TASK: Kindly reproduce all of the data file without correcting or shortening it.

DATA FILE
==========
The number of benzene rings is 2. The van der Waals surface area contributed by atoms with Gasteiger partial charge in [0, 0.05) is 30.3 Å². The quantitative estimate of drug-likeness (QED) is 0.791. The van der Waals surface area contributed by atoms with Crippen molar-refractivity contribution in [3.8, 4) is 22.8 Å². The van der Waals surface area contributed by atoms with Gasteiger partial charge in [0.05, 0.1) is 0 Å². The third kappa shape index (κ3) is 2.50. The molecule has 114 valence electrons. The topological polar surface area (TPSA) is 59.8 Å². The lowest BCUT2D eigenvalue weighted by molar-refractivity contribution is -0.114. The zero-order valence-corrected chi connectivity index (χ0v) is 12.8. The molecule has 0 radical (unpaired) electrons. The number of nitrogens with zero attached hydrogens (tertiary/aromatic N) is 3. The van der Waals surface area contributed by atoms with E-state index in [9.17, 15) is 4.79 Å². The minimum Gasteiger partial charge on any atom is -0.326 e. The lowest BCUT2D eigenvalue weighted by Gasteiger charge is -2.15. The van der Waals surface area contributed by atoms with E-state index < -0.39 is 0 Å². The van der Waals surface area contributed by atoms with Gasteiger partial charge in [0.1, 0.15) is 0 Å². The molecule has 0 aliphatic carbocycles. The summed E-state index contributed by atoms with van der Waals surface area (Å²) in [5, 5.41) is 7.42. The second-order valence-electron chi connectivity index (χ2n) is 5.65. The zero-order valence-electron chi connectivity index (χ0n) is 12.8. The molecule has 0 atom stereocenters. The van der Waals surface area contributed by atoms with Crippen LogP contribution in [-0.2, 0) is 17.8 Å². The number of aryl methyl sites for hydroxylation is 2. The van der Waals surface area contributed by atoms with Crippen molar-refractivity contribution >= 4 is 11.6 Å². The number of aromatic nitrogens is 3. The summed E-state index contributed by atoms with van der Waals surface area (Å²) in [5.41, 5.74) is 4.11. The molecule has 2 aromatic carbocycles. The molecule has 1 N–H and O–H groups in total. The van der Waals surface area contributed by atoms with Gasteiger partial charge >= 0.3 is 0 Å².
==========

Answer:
The number of benzene rings is 2. The van der Waals surface area contributed by atoms with Gasteiger partial charge in [0, 0.05) is 30.3 Å². The quantitative estimate of drug-likeness (QED) is 0.791. The van der Waals surface area contributed by atoms with Crippen molar-refractivity contribution in [3.8, 4) is 22.8 Å². The van der Waals surface area contributed by atoms with Gasteiger partial charge in [0.05, 0.1) is 0 Å². The third kappa shape index (κ3) is 2.50. The molecule has 114 valence electrons. The topological polar surface area (TPSA) is 59.8 Å². The lowest BCUT2D eigenvalue weighted by molar-refractivity contribution is -0.114. The zero-order valence-corrected chi connectivity index (χ0v) is 12.8. The molecule has 0 radical (unpaired) electrons. The number of nitrogens with zero attached hydrogens (tertiary/aromatic N) is 3. The van der Waals surface area contributed by atoms with E-state index in [9.17, 15) is 4.79 Å². The minimum Gasteiger partial charge on any atom is -0.326 e. The lowest BCUT2D eigenvalue weighted by Gasteiger charge is -2.15. The van der Waals surface area contributed by atoms with E-state index < -0.39 is 0 Å². The van der Waals surface area contributed by atoms with Gasteiger partial charge in [0.1, 0.15) is 0 Å². The molecule has 0 aliphatic carbocycles. The summed E-state index contributed by atoms with van der Waals surface area (Å²) in [5, 5.41) is 7.42. The second-order valence-electron chi connectivity index (χ2n) is 5.65. The zero-order valence-electron chi connectivity index (χ0n) is 12.8. The molecule has 0 atom stereocenters. The van der Waals surface area contributed by atoms with Crippen LogP contribution in [-0.2, 0) is 17.8 Å². The number of aryl methyl sites for hydroxylation is 2. The van der Waals surface area contributed by atoms with Crippen molar-refractivity contribution >= 4 is 11.6 Å². The number of aromatic nitrogens is 3. The summed E-state index contributed by atoms with van der Waals surface area (Å²) in [5.41, 5.74) is 4.11. The molecule has 2 aromatic carbocycles. The molecule has 1 N–H and O–H groups in total. The van der Waals surface area contributed by atoms with Gasteiger partial charge >= 0.3 is 0 Å².